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Ministry of Health Library Health Improvement and Innovation Digeston 3 February
Issue 245 - 3 February 2022
Welcome to the fortnightly Health Improvement and Innovation Digest. The Digest has links to key evidence of interest, with access to new content arranged by topic.
If you have any queries, please email us at email@example.com.
For articles that aren't open access, contact your DHB library, or organisational or local library for assistance in accessing the full text. If your organisation has a subscription, you may be able to use the icon under full text links in PubMed to access the full article.
The voices of kaumātua during the COVID-19 pandemic
Giving voice to kaumātua perspectives and experiences, and those of older people in general, during the COVID-19 pandemic has been rare because older people are more often spoken about than provided with opportunities to speak for themselves. When they have been spoken about, the focus has been on their vulnerability. While such vulnerabilities are a critical concern, this focus ignored their active participation in and contributions to their communities. In this study, published in Mai Journal, two video recordings were made, in which five Ngāti Whakaue kaumātua talked about their understanding and experience of the pandemic and the first nationwide lockdown. They also spoke about the activities in their community—Ohinemutu in Rotorua and their roles and those of others from the village, especially in relation to a project during the lockdown called, “Feed the Pā”.
Whakapiki Wairua: Co-designing and implementing a Māori mindfulness mental health intervention in a wharekura
This paper, published in Mai Journal, explores the process of co-designing a mātauranga-Māori-informed mindfulness intervention with rangatahi in a wharekura and examines the effects on wellbeing.
Health Equity (New Zealand)
The Choosing Wisely campaign and shared decision-making with Māori
Choosing Wisely seeks to prevent harm by reducing the number of unnecessary tests, treatments and procedures, and by promoting shared decision-making. This article, published in the New Zealand Medical Journal, scopes perspectives of Māori patients/consumers and Māori health practitioners around Choosing Wisely and explores shared decision-making between Māori and their medical practitioners.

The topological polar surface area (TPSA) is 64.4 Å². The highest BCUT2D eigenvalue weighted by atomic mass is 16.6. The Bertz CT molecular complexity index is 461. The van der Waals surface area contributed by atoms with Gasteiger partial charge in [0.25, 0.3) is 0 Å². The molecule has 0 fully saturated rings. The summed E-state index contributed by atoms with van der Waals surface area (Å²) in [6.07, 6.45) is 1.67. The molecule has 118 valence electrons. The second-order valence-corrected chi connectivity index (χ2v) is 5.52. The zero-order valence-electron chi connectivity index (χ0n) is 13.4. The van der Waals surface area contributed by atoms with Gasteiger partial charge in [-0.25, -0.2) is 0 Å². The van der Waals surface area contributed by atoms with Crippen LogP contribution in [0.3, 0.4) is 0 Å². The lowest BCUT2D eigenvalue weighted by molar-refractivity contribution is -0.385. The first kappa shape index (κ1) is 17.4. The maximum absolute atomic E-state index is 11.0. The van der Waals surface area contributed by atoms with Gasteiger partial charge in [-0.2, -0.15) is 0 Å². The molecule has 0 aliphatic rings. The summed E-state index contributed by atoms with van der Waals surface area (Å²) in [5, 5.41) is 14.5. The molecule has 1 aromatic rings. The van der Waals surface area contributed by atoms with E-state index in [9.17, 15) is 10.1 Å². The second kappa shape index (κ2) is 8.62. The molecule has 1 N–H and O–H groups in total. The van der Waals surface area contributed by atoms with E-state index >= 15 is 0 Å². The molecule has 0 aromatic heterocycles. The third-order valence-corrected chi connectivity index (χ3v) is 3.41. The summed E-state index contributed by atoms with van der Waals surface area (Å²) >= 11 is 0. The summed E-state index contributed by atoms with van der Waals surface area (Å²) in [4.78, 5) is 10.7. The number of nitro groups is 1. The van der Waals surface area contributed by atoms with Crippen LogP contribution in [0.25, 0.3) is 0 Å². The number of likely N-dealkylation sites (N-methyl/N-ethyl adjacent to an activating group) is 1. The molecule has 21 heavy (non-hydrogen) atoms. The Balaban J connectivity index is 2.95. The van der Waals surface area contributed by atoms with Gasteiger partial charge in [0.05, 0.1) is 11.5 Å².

The whitewashing of contracts: Unpacking the discourse within Māori health provider contracts in Aotearoa/New Zealand
Māori health providers emerged in Aotearoa/New Zealand in the 1980s as a mechanism to achieve self-determination for Māori communities. However, the contracts funding Māori health providers limit expressions of self-determination and fail to reflect Te Tiriti O Waitangi, the founding treaty of Aotearoa/New Zealand. Significant health reforms are proposed in Aotearoa/New Zealand, including the creation of a Māori Health Authority that will commission services from Māori health providers. This paper, published in Health & Social Care in the Community, aims to critique the government contracts provided to Māori health providers in the light of the health reforms.
The needs of Pacific families affected by age-related cognitive impairment in New Zealand: interviews with providers from health-care organisations
Pacific populations in New Zealand are aging, but little is known in the health-care environment about their experiences with cognitive impairment. The aim of this study, published in the Journal of Primary Health Care, was to explore the needs of Pacific peoples affected by age-related cognitive decline from the perspectives of health-care providers.
Strengthening public health contracting: findings of a follow-up nationwide survey from Aotearoa
In 2010 and 2015 nationwide surveys monitored government management of public health providers. These surveys found evidence of inconsistent management which disadvantaged Māori providers, consistent with institutional racism. In Dec 2019 to March 2020 a follow-up nationwide telephone survey was completed. Public health units, primary health organisations, Māori health providers and non-governmental organisations with public health contracts responded. This paper, published in Kōtuitui, focuses on the findings about contracts, and relationships.
"We Need a System that's Not Designed to Fail Māori": Experiences of Racism Related to Kidney Transplantation in Aotearoa New Zealand
Reported experiences of racism in Aotearoa New Zealand are consistently associated with negative measures of health, self-rated health, life satisfaction, and reduced access to high-quality healthcare with subsequent poor health outcomes. In this paper, published in the Journal of Racial and Ethnic Health Disparities, the authors report on perceptions and experiences of prejudice and racism by Indigenous Māori with kidney disease and their family members and donors who took part in a wider study about experiences of kidney transplantation.
'It absolutely needs to move out of that structure': Māori with bipolar disorder identify structural barriers and propose solutions to reform the New Zealand mental health system